spring there was a nest of squirrels born in a hollow in a big cottonwood tree behind the barn. As the hollow was not too deep in the trunk, us kids could climb the tree and look into the nest. We checked it very often to see how things were going with the squirrel family. Usually when we checked, the two babies were in the nest, but the mother was out gathering food. If she was there, she would usually get excited and fuss at us. But, one day, she just lay there. On a more careful examination, we found she was dead. We took the dead mother and the two babies to the house. Dad examined the mother and came to the conclusion that she had been fatally injured by a dog, but had gotten away and had been able to get back to the nest. We kept the young squirrels and gave the mother a funeral befitting a mother with two babies. We fed the babies a mixture of skim milk, water and honey with an eye dropper. One did fine on this diet, but the other grew sickly and died. We buried it near its mother under the big cottonwood tree. We hung an old pair of overalls on the back of our upstairs bedroom door and made a nest for the live one. We named him Frisky. He became very tame and friendly as he grew. By the end of summer he was fully grown. Squirrels are naturally vegetarians in the wild. They eat only nuts, seeds and tender vegetation and, once in a while, rob eggs from bird nests, but they never eat meat. Now, I don't think Frisky ever ate raw meat; he learned to like everything we ate, including cooked meat. In the wild, squirrels are very afraid of cats and dogs. Frisky was accepted as an equal by an old cat we had. He was very playful and full of life and was a constant aggravation to the old cat. His favorite food was nuts of any kind, bread and cooked meat and milk. He especially liked cheese. We usually fed him on the back porch. If the weather was nice, he usually went outside in the morning and stayed out all day. As the fall season came and the weather became more nippy, he would come in often during the day and, after warming a few minutes, he would want out again. He would notify us of his desire to come in and out by climbing and scratching on the back door. He was still making his nest in the overalls pocket on the bedroom door. One day we realized that he was no longer scratching on the door to get out or in. Then we realized he was not going in or out through the door. He had made his own entrance by chewing through the corner of the window frame of our bedroom. He had also stored bread and cheese in all of the pockets of his overalls except for the one he used for his nest. All the men in the family carried their Bull Durham sack in their shirt pocket with the little tag and the two yellow strings hanging out. Frisky's favorite game was to get on one of the men's shoulders, grab these strings and make off with their tobacco pouch. When he got the tobacco sack, he would not be caught but would wait his chance to get out of the house. We soon learned the easiest way to get the tobacco from him was to let him out, then after a few minutes, the tobacco pouch would be stored in a pocket of the overalls on the back of the bedroom door. As spring progressed the next year, Frisky's excursions out of the house became longer and longer. Finally, he just quit coming back. Sometimes we would see an exceptionally tame squirrel in the old cottonwood tree in the back of the barn. As it was not unusual to see squirrels in the woods, we could never be sure it was Frisky.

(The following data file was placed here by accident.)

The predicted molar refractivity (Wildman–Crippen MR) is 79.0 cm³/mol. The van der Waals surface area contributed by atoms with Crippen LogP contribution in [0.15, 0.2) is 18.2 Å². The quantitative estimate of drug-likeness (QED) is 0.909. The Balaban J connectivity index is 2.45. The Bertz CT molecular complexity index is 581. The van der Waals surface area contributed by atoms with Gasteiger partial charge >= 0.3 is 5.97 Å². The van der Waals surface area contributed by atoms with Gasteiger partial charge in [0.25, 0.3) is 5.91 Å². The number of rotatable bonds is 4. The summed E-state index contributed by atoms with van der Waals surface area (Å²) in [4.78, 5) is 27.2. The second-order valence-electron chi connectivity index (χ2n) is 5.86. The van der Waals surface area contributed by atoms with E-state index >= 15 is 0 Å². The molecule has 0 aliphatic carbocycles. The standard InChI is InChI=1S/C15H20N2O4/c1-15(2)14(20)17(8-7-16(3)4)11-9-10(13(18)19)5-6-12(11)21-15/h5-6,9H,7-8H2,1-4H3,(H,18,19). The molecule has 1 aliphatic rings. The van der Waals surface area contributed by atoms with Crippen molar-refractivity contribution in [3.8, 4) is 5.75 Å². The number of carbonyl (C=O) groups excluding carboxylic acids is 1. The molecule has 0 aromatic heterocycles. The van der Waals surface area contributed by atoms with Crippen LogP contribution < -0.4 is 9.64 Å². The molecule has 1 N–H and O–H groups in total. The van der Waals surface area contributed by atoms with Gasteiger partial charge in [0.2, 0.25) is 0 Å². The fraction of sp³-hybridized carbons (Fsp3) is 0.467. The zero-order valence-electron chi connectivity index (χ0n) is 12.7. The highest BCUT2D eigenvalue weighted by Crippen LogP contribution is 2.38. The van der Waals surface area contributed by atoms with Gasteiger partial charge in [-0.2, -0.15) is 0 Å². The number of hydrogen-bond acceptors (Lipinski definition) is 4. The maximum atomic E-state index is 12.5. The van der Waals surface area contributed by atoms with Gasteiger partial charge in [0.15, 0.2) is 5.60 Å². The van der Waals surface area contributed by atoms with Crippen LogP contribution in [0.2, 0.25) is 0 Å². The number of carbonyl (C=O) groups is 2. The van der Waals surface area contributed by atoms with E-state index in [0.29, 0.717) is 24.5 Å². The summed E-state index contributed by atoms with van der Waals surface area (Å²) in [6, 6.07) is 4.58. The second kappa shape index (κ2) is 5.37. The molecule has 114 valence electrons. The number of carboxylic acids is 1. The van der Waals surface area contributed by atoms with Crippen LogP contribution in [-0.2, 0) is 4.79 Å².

Mother's turkeys did very well and sold for a good price. Dad had several houses to plaster. Everything considered, it was a very good year for us. But, there was a lot of talk of a depression coming. It was March 1, 1930, and moving time again.